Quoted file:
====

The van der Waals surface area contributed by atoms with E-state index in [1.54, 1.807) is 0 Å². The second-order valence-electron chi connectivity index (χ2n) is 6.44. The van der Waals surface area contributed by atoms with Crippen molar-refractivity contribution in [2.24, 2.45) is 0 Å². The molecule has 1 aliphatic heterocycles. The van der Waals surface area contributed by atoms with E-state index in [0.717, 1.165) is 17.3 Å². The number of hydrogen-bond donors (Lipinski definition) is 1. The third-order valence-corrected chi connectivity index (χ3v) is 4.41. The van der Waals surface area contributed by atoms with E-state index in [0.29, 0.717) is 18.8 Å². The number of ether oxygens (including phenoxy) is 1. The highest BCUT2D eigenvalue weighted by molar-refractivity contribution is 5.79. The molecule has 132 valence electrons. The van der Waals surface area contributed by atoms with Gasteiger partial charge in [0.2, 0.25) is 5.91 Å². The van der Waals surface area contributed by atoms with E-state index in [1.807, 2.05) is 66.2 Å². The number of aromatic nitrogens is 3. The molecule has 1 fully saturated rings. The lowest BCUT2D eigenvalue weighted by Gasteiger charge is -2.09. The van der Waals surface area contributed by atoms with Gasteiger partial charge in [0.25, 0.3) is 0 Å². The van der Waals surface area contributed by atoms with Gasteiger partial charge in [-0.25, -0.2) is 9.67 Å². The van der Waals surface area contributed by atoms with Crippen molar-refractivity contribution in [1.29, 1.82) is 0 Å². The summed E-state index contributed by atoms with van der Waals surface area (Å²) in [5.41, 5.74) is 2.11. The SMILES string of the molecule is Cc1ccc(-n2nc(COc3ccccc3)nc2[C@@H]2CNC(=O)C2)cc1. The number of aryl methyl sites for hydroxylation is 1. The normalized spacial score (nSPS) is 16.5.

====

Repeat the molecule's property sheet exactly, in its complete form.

The van der Waals surface area contributed by atoms with E-state index in [1.54, 1.807) is 0 Å². The second-order valence-electron chi connectivity index (χ2n) is 6.44. The van der Waals surface area contributed by atoms with Crippen molar-refractivity contribution in [2.24, 2.45) is 0 Å². The molecule has 1 aliphatic heterocycles. The van der Waals surface area contributed by atoms with E-state index in [0.717, 1.165) is 17.3 Å². The number of hydrogen-bond donors (Lipinski definition) is 1. The third-order valence-corrected chi connectivity index (χ3v) is 4.41. The van der Waals surface area contributed by atoms with E-state index in [0.29, 0.717) is 18.8 Å². The number of ether oxygens (including phenoxy) is 1. The highest BCUT2D eigenvalue weighted by molar-refractivity contribution is 5.79. The molecule has 132 valence electrons. The van der Waals surface area contributed by atoms with Gasteiger partial charge in [0.2, 0.25) is 5.91 Å². The van der Waals surface area contributed by atoms with E-state index in [1.807, 2.05) is 66.2 Å². The number of aromatic nitrogens is 3. The molecule has 1 fully saturated rings. The lowest BCUT2D eigenvalue weighted by Gasteiger charge is -2.09. The van der Waals surface area contributed by atoms with Gasteiger partial charge in [0.25, 0.3) is 0 Å². The van der Waals surface area contributed by atoms with Gasteiger partial charge in [-0.25, -0.2) is 9.67 Å². The van der Waals surface area contributed by atoms with Crippen molar-refractivity contribution in [1.29, 1.82) is 0 Å². The summed E-state index contributed by atoms with van der Waals surface area (Å²) in [5.41, 5.74) is 2.11. The SMILES string of the molecule is Cc1ccc(-n2nc(COc3ccccc3)nc2[C@@H]2CNC(=O)C2)cc1. The number of aryl methyl sites for hydroxylation is 1. The normalized spacial score (nSPS) is 16.5.